Should we care that General Motors and Chrysler are hanging by threads? They’ve been given just a month (Chrysler) and 60 days (GM) by Barack Obama and his hard-charging automotive task force to shape up or face bankruptcy.

Darn right we should care.

Aside from the fact that news of CEO Rick Wagoner’s ouster sent Wall Street into a tailspin, there’s the fact that GM employs a stunning 243,000 people. That’s a lot of jobs. "And if you include jobs related by the auto industry, it's in the millions," says GM spokesman Brian Corbett.

The companies are going to have to rethink themselves radically, emerging as much smaller and much greener than they are now. The Obama auto task force is unlikely to accept anything less.

But whether GM declares bankruptcy or not, some form of it will survive.  Right now, cash is so tight that the company is keeping a light burning in the window on only a few projects, including “priority number one,” the Chevy Volt, whose tiny gas engine is just there to supply juice to the onboard electric motor. “Everything is on track,” said Corbett. “They’re hitting all the bogeys and the battery is looking good.”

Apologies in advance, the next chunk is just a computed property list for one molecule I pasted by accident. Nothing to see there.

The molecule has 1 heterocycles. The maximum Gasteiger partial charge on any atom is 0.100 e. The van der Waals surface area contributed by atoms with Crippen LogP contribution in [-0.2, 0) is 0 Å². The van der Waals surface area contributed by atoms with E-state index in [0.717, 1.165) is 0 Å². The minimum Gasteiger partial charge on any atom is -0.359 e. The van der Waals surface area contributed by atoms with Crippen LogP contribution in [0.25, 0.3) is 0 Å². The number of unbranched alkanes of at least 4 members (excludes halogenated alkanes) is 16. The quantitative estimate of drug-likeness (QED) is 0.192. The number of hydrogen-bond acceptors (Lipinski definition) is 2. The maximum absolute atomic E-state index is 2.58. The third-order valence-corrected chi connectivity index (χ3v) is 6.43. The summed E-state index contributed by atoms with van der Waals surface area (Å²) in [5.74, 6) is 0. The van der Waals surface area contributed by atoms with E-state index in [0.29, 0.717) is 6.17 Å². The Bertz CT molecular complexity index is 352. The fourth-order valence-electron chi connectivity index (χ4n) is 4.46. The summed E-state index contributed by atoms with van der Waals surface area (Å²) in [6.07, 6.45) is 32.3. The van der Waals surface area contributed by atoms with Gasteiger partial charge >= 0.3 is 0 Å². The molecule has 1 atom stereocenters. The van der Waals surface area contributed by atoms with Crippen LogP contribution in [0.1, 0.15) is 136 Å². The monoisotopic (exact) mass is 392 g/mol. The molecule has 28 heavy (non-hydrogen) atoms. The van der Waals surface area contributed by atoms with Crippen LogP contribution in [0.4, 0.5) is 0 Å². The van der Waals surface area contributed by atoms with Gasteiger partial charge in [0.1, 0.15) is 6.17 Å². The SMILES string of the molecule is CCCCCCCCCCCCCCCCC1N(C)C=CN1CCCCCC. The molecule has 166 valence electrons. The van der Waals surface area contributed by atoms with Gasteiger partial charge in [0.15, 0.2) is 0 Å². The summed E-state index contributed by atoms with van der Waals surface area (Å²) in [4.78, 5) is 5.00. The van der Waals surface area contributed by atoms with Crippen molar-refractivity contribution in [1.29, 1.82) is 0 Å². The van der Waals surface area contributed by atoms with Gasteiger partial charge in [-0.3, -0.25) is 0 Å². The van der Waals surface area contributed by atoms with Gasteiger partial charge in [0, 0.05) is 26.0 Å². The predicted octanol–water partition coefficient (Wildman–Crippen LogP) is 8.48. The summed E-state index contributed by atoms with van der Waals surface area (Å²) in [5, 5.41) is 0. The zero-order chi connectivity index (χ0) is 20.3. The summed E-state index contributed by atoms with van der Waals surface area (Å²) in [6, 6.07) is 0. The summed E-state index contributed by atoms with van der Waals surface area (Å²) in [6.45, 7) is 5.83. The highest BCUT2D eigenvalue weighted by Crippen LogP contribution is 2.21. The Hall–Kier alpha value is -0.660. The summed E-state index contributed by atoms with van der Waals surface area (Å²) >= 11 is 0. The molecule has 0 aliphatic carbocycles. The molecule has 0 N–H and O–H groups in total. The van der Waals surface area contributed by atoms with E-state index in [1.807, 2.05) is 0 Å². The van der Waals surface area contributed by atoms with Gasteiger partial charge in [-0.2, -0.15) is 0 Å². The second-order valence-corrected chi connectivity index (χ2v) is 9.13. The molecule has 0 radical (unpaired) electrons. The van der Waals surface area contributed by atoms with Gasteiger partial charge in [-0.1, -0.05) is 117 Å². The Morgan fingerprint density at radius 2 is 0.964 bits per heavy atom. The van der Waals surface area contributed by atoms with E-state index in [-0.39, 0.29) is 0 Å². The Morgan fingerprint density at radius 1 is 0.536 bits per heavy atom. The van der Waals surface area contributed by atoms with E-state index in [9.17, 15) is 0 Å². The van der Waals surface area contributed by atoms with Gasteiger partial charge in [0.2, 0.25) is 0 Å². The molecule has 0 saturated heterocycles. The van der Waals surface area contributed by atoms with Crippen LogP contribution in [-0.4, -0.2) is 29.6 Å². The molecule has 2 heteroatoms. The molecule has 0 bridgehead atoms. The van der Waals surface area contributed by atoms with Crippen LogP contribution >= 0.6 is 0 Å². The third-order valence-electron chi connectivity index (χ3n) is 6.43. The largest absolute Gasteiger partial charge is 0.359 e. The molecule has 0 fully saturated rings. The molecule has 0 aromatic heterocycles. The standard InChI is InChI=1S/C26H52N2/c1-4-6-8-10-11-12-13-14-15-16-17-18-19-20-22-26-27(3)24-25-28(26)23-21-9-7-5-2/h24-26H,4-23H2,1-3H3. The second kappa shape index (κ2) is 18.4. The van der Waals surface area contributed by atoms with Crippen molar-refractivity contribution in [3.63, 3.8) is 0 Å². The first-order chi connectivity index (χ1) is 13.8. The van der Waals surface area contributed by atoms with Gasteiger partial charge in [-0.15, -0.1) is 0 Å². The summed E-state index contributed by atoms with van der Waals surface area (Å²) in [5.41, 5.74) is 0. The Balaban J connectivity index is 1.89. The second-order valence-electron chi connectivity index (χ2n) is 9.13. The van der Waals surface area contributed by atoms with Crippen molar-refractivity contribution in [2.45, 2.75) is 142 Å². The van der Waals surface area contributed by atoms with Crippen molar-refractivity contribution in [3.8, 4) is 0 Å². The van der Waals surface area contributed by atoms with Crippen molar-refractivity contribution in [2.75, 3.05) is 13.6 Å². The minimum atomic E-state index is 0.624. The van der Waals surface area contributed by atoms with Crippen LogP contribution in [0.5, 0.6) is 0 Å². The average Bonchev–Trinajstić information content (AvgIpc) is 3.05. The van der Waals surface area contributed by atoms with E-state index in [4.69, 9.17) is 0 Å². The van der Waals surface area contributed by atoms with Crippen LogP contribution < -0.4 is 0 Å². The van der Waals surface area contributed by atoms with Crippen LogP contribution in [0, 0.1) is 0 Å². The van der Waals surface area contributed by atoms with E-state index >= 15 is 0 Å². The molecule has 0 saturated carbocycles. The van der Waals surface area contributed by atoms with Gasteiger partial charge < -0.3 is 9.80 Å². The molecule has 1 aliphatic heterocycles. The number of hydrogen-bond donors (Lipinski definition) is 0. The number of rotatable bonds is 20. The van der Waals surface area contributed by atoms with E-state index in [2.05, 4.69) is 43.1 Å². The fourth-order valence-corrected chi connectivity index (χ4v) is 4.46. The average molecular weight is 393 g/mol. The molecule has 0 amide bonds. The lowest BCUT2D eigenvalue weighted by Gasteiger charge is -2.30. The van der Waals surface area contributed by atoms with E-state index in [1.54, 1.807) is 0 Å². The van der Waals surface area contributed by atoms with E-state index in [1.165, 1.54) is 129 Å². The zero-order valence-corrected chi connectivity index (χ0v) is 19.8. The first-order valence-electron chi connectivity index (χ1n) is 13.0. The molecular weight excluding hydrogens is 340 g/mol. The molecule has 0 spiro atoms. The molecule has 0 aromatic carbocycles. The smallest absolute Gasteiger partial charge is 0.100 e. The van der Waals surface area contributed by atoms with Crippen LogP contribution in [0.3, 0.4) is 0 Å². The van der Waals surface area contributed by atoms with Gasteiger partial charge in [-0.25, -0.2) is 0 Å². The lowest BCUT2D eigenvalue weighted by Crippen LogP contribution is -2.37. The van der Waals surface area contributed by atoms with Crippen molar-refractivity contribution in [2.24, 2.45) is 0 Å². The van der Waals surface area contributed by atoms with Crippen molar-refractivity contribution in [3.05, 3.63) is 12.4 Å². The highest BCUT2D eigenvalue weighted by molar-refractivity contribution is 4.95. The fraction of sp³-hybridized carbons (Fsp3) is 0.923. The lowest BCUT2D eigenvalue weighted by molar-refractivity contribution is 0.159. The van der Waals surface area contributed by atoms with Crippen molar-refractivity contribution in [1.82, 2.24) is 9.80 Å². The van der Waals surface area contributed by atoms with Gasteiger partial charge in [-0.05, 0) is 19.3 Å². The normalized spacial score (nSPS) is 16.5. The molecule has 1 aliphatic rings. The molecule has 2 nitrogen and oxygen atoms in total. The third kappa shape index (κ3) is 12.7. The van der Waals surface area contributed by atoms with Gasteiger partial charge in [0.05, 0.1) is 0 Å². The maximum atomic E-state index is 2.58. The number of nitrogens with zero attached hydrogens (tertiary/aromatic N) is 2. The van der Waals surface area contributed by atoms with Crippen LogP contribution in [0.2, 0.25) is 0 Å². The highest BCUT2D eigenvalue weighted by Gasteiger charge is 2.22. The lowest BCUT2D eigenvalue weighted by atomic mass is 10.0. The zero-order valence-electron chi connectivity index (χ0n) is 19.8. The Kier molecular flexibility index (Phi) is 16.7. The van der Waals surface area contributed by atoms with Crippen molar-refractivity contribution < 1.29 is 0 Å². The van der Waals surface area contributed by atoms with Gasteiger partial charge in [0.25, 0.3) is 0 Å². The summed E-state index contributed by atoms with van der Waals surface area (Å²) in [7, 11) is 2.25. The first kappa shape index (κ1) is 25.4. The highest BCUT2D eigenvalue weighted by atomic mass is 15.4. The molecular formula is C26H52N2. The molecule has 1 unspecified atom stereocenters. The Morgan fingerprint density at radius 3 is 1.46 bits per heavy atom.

Over at Chrysler, all product development has screeched to a halt, and the company’s last chance is to merge with Italy’s Fiat, which will then own 35 percent of the company. That merger would give Americans access to a suite of really fuel-efficient small cars, some of which could do well here, especially if gas prices do what McKinsey and Company is predicting and go back up to $4 a gallon. And Chrysler, too, has a fleet of electric cars that it says it wants to launch, including the really appealing Dodge Circuit (based on a Lotus design).

By late Monday Chrysler was saying that it had reached a “possible business framework” with Fiat, but “substantial hurdles” remained before a handshake could seal the deal.

When this film was created for Chevrolet in the early 50s, GM had half of the U.S. auto market. Is that Dinah Shore?

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